“The most surprising outcome is the high order with which lipid molecules are arranged, and the idea they might even cooperate in the functional cycle of the export channel,” said Joachim Frank, Ph.D., of Columbia University, a 2017 Nobel laureate in chemistry and coauthor of the paper. “It is counterintuitive since we have learned that lipids are fluid and disordered in the membrane.”

Photo of Youzhou Guo
Guo

The researchers were able to get such a clear view because they used an innovative method to isolate and stabilize the membranes. Employing poly-styrene-maleic-acid to break cell membrane into nanoparticles that were then isolated and captured in a layer of sophisticated polymer, the researchers used the state-of-the-art cryo-electron microscope at New York Structural Biology Center (NYSBC) to get a clear look at the lipid bilayer.

“Being able to pull proteins out of cell membranes without using detergents to break up the lipid bilayers truly is a fantastic advance,” said Wayne Hendrickson, Ph.D., a university professor at Columbia, scientific director of NYSBC and coauthor of the paper.

The technique and its revelations could have significant pharmaceutical value, added VCU’s Guo. He pointed out that about half of medical drugs target the cell membrane, and proposed that improved understanding of their layers of lipids and proteins could lead to new or more-effective therapies.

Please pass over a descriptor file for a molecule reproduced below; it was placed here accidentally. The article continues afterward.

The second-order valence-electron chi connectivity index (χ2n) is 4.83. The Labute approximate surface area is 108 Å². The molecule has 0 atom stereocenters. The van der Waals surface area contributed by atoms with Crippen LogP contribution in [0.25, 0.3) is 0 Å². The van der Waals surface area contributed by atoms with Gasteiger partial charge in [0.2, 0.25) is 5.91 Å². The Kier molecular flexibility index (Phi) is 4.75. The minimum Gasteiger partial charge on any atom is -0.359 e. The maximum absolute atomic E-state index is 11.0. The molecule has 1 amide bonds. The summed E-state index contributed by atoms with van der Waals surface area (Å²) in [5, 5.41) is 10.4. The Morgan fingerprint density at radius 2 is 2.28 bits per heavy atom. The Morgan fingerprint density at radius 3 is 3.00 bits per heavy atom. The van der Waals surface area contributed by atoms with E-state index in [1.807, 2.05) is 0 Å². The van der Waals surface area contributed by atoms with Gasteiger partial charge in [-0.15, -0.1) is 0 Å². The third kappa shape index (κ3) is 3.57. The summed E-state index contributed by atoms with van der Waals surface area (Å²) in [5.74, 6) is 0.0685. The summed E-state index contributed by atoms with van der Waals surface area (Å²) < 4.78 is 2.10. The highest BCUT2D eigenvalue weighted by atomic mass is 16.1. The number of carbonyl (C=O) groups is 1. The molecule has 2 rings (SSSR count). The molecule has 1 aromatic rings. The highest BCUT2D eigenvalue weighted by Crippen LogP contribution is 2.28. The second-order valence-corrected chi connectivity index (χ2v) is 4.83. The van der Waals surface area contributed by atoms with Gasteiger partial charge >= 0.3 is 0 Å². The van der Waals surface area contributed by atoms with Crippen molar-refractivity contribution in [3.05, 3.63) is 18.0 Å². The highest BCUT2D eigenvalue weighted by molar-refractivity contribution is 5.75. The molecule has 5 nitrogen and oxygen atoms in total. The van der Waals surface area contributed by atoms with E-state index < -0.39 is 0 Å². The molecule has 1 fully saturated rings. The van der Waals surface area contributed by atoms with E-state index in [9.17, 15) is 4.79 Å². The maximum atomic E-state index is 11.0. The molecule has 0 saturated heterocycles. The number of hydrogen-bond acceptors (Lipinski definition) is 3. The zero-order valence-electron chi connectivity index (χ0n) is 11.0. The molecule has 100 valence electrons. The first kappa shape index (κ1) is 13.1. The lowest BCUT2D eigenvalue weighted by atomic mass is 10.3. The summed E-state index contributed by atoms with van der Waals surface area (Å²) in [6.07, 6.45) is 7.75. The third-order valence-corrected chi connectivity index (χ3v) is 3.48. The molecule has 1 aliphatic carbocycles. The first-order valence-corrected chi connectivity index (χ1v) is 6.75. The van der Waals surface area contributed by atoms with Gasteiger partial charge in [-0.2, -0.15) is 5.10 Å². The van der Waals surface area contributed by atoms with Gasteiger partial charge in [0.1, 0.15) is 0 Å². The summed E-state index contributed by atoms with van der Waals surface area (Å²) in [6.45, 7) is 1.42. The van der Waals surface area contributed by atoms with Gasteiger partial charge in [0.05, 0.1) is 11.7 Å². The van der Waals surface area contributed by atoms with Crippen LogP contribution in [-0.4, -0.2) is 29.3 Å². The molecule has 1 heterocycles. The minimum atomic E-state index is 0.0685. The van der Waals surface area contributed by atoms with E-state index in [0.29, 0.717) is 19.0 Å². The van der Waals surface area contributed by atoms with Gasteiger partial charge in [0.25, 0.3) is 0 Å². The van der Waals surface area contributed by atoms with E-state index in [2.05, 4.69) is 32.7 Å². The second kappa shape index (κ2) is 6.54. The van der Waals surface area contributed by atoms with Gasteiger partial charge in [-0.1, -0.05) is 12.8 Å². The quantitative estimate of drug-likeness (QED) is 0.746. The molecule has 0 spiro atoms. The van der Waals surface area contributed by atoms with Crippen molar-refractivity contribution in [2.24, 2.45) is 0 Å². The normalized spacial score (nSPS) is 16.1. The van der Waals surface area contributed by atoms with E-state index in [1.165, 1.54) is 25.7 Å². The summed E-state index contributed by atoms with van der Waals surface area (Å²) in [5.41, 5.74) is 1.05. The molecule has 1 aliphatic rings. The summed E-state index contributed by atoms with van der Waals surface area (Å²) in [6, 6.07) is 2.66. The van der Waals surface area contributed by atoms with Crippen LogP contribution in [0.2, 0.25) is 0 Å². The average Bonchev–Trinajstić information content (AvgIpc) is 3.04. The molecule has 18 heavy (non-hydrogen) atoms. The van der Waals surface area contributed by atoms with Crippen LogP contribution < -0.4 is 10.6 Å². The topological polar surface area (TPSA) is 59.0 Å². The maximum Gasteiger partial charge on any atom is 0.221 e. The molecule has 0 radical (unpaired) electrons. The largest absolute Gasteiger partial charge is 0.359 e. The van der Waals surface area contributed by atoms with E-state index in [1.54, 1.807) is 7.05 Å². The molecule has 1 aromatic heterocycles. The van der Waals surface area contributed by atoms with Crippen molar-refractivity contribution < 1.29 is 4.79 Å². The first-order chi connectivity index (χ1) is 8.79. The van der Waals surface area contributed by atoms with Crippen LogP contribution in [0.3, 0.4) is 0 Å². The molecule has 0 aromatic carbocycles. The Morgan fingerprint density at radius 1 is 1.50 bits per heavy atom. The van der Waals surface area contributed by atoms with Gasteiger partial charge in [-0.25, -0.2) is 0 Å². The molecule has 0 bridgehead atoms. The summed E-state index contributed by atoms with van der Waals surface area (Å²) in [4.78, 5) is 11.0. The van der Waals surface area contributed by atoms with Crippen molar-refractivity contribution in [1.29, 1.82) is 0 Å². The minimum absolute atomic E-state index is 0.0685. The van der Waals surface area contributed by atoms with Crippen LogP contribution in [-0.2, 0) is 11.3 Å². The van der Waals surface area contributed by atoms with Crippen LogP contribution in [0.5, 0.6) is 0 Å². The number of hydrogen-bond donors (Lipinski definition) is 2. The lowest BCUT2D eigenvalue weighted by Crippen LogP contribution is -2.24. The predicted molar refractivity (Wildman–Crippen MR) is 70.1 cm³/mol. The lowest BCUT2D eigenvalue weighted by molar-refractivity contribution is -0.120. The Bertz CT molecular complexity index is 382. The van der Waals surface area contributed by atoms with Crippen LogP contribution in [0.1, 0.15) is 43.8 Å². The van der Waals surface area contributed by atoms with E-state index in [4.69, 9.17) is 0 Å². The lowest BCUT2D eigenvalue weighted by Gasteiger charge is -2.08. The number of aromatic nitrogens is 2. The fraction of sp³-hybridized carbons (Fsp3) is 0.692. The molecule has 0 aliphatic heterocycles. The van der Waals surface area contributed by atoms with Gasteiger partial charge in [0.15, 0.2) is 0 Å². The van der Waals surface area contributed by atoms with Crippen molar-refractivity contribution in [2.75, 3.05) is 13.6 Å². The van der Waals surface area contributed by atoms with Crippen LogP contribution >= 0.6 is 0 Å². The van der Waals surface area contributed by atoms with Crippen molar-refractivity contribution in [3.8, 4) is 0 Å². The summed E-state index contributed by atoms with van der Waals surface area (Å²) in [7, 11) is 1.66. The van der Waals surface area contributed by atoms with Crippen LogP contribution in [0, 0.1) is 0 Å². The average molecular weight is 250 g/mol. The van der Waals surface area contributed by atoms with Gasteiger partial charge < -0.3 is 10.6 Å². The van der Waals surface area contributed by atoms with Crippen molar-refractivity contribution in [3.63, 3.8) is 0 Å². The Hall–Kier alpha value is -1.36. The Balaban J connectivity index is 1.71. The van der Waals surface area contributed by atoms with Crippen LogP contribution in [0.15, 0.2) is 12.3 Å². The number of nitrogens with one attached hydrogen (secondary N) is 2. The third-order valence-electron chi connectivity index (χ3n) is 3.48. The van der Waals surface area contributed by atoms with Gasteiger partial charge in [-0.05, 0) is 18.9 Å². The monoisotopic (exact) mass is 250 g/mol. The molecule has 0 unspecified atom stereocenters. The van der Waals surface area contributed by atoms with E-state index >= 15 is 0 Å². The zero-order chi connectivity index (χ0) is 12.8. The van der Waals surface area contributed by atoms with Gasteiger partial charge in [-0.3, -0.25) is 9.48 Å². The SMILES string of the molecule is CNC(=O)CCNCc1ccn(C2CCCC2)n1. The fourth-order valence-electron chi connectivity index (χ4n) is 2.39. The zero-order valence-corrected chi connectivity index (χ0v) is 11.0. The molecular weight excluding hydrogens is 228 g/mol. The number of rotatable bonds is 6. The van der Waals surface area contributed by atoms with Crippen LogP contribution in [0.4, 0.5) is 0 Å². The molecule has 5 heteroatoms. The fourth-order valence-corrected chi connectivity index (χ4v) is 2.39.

The authors of the paper, “Structure and Activity of Lipid Bilayer Within a Membrane Protein Transporter,” are Weihua Qiu, Guoyan G. Xu, Yan Zhang and Youzhong Guo, of Virginia Commonwealth University, and Ziao Fu, Robert A. Grassucci, Joachim Frank and Wayne A. Hendrickson of Columbia University.

Pharmacists as part of medical team make patients healthier and reduce costs, study says

A hospital bed.
How can doctors keep patients healthier and out of the hospital? By having pharmacists on the medical team, a new study says.

By Christian Ruiz
Auxiliary Label Staff

Pharmacists working in collaboration with other health-care providers can improve the quality and cost of care for patients, according to a recent study.